Good Tutorials
          • 2
            GitLab
          • 2
            Ruby on Rails
          • 1
            CentOS
          • 1
            Spaces
          • 1
            KVM Virtualization
          • 1
            Amazing Hardware
          • 1
            Transfer Globally
          • 1
            Fedora
          • 1
            FreeBSD
          • 1
            Drupal
          • 1
            FreeBSD Amp
          • 1
            Magento
          • 1
            ownCloud
          • 1
            RedMine
          • 1
            My go to server provider
          • 1
            Ease and simplicity
          • 1
            Nice
          • 1
            Find it superfitting with my requirements (SSD, ssh.
          • 1
            Easy Setup
          • 1
            Cheap
          • 1
            Static IP
          • 1
            It's the easiest to get started for small projects
          • 1
            Automatic Backup
          • 1
            Great support
          • 1
            Quick and easy to set up
          • 1
            Servers on demand - literally
          • 1
            Reliability
          • 0
            Variety of services
          • 0
            Managed Kubernetes
          CONS OF DIGITALOCEAN
          • 3
            Pricing
          • 3
            No live support chat

          related DigitalOcean posts

          Hello, I'm currently writing an e-commerce website with Laravel and Laravel Nova (as an admin panel). I want to start deploying the app and created a DigitalOcean account. After some searches about the deployment process, I saw that the setup via DigitalOcean (using Droplets) isn't very easy for beginners. Now I'm not sure how to deploy my app. I am in between Laravel Forge and DigitalOcean (?Apps Platform or Droplets?). I've read that Heroku and Laravel Vapor are a bit expensive. That's why I didn't consider them yet. I'd be happy to read your opinions on that topic!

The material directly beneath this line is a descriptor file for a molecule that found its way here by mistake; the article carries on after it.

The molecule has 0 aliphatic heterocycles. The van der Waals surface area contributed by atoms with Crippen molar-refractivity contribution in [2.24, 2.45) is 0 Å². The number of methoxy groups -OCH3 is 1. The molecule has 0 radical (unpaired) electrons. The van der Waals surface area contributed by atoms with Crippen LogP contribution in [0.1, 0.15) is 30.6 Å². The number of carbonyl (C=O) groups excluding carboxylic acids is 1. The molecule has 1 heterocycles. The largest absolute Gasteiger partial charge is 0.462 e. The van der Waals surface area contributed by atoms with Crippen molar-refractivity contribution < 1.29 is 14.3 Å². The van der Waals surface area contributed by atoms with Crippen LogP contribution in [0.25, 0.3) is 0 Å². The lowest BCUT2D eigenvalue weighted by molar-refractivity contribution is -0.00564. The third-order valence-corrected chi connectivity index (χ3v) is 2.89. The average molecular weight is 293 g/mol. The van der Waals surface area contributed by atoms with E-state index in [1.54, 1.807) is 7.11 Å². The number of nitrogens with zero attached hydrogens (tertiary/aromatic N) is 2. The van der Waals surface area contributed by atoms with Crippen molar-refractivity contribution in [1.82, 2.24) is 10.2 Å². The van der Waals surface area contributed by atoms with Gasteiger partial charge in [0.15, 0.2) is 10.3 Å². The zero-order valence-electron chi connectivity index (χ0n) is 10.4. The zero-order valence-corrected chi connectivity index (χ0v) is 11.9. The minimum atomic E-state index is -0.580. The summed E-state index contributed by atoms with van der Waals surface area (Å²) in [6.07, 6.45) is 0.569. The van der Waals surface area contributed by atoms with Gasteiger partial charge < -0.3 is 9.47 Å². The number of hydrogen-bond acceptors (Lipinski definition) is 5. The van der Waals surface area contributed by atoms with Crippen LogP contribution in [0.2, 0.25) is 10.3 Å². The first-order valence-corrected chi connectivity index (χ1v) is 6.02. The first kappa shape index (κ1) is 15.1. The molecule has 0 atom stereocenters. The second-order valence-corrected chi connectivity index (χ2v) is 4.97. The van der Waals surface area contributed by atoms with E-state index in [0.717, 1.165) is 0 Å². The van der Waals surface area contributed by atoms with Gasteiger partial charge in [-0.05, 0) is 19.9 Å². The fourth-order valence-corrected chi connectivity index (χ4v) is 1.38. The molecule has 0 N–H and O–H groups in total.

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          Hi, I'm a beginner at using MySQL, I currently deployed my crud app on Heroku using the ClearDB add-on. I didn't see that coming, but the increased value of the primary key instead of being 1 is set to 10, and I cannot find a way to change it. Now I`m considering switching and deploying the full app and MySql to DigitalOcean any advice on that? Will I get the same issue? Thanks in advance!

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          Google Compute Engine logo

          Google Compute Engine

          10.4K
          7.7K
          423
          Run large-scale workloads on virtual machines hosted on Google's infrastructure.
          10.4K
          7.7K
          + 1
          423
          PROS OF GOOGLE COMPUTE ENGINE
          • 87
            Backed by google
          • 79
            Easy to scale
          • 75
            High-performance virtual machines
          • 58
            Performance
          • 52
            Fast and easy provisioning
          • 15
            Load balancing
          • 12
            Compliance and security
          • 9
            Kubernetes
          • 8
            GitHub Integration
          • 7
            Consistency
          • 3
            Good documentation
          • 3
            One Click Setup Options
          • 3
            Free $300 credit (12 months)
          • 2
            Ease of Use and GitHub support
          • 2
            Great integration and product support
          • 2
            Escort
          • 1
            Integration with mobile notification services
          • 1
            Easy Snapshot and Backup feature
          • 1
            Low cost
          • 1
            Support many OS
          • 1
            Very Reliable
          • 1
            Nice UI
          CONS OF GOOGLE COMPUTE ENGINE
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            related Google Compute Engine posts

            Kestas Barzdaitis